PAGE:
Why Do Vaccines Take So Long To Make?

A Peek Into the Vaccine Development Industry

Akshaj Darbar
9 min readJun 5, 2020

If you’re anything like me, you’re tired of being in lockdown because of the coronavirus, or SARS-CoV-2.

You’re tired of having to put on a mask every time you go to get groceries.

You’re tired of maintaining a 2-meter distance from everyone, acting like you are repulsed by everyone else.

You’re tired of being bombarded by bad news surrounding the outbreak, and the number of deaths it has caused.

The coronavirus outbreak is getting out of hand. Source: Bangkok Post

And we have all right to be tired of this. Many of us might have lost our jobs, or haven’t made a proper income for months at this point.

Now, there’s many ways this could’ve been prevented. Maybe if it had been handled well, in terms of federal regulations, etc., on part of the World Health Organization (WHO), or most countries around the world. Maybe if we had some way to predict exactly how bad this could get, or how it would spread around the world. Maybe people hadn’t been so ignorant and continued to gather in public despite the threat of a deadly pandemic.

But all of these things are behind us, or at least partially. We still need governments to handle the situations properly moving forward. We still need people to be responsible and avoid gatherings and unnecessary interactions. We still need the WHO to step in.

But what we need more than anything, is a vaccine. I mean, if all of us could be vaccinated tomorrow, and become completely safe from contracting the novel coronavirus, all our problems would be solved. We wouldn’t necessarily need to social distance after that, and we could all return to our normal lives. Which makes you wonder: why exactly is it taking soooo long to make a vaccine?

Side Note: To get a better idea of how the immune system works, and how vaccines might help, check out my friend Aaryan Harshith’s article on immunology:

Companies are Looking for a Profit

Let’s take a journey back to January 2020. China has just announced that it’s dealing with outbreaks of the coronavirus, and asserts that they have the virus under control (we all know how that turned out). At this point, there’s only a couple hundred reported cases, and none outside of China.

Now, imagine you were running a big pharma company, or a biotech startup at that moment. Would you invest millions of dollars into making a vaccine for the coronavirus at this point in January? Of course not! There’s barely any patients, and the country of origin says they’ve got it completely under control. Distributing a vaccine for such a disease wouldn’t lead to any profits whatsoever.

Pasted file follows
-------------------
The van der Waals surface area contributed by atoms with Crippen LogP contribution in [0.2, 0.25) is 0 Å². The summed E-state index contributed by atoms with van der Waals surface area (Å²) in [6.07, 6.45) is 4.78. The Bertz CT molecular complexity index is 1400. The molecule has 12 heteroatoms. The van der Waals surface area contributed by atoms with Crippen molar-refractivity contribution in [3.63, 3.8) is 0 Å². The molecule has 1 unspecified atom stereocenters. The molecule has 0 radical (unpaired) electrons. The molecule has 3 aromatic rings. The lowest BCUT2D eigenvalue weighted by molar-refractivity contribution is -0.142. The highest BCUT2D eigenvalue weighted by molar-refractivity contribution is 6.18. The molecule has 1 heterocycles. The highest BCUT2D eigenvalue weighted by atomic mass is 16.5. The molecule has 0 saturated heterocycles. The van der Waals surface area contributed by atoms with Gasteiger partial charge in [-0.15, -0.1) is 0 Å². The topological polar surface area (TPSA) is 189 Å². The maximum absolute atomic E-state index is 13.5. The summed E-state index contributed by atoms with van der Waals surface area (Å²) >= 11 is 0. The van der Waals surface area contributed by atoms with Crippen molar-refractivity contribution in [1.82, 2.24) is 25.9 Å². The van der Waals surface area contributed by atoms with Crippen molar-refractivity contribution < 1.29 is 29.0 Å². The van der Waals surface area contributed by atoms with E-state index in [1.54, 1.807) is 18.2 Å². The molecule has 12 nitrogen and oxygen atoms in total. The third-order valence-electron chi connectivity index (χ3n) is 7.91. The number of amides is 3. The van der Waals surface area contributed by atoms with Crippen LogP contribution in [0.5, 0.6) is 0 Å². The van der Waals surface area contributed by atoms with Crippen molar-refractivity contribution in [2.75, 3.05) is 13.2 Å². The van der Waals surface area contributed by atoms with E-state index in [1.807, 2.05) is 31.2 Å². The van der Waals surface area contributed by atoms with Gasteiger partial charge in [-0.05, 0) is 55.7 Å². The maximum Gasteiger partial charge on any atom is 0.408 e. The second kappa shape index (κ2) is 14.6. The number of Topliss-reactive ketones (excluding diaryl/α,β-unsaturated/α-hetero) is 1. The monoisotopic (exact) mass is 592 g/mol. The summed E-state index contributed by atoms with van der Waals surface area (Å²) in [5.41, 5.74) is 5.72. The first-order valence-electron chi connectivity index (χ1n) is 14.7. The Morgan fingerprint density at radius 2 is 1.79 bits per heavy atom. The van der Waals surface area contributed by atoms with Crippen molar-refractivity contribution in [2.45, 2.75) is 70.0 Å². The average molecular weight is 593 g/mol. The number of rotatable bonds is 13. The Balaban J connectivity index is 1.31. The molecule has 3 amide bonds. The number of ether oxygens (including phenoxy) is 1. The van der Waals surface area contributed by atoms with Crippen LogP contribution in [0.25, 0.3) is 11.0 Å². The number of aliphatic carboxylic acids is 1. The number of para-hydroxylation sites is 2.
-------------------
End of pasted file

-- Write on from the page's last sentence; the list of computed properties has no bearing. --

Over the next couple of weeks, the situation remained virtually unchanged. Cases had appeared outside of China, and were growing rapidly, but still not anywhere near a profitable level. And then, the outbreak really started taking off in countries like Italy, Spain, Iran, and the United States, and the situation was finally defined as a global pandemic.

And it is at this point that you might start instructing your researchers to look for a vaccine. Because, now, you can be sure that people are going to want vaccines, and that you can truly make a profit off of your vaccine research.

And this is the first big factor that adds to the amount of time it takes to make a vaccine after a disease appears. The process to develop a vaccine can cost millions of dollars, and no company is going to pursue it unless they can ensure they will make even more money.

But why does it cost so much in the first place?

Vaccine Checkpoints

Making a successful vaccine is a long process, requiring researchers to pass through a certain number of regulations, or checkpoints, before being able to move onto the next step.

Step #1: Exploration

The first of these steps is the exploration phase. This is the phase where researchers try to find as many possible molecular candidates that might be able to target the given pathogen.

This phase starts with identifying the type of virus, and determining some defining characteristics for the virus. In the case of SARS-CoV-2, the virus itself is an RNA virus (meaning that it carries RNA as genetic code instead of DNA). These viruses are the hardest to deal with, since RNA replication does not have any error-checking mechanisms, meaning that the viral genetic code can easily mutate, allowing the virus to constantly evolve. This specific virus also belongs to the viral family coronavirus (yeah, that’s the name of a group of viruses, not the virus itself), which contain other notable members like the SARS virus that caused an outbreak from 2002–2004, and the MERS virus in the Middle East. Knowing what family the SARS-CoV-2 virus belongs to gives us another major characteristic: the spike proteins present on all coronaviruses (which give the virus a crown-like appearance).

The spike proteins give the coronavirus their characteristic appearance. Source: National Institutes of Health (NIH)

These spike proteins are crucial for the virus, since they interact with some proteins on the surface of their target cells, allowing them to enter and infect the cell in the first place.

Another crucial piece of information that researchers try to find early on is the genome of the pathogen. This allows them to understand the structure of the virus at a deeper level, and lets them find out the rate at which different parts of the genome mutate/evolve, allowing them to find protein targets based on genes that change very little (so that the vaccine can be generalized without the risk of the gene being targeted rapidly evolving).

After they have all of this information, researchers can finally start looking for natural or synthetic antigens that might treat or prevent the disease. These antigens could be virus-like particles, weakened viruses or bacteria, weakened bacterial toxins, or other characteristic substances derived from the pathogens.

Step #2: Pre-Clinical Trials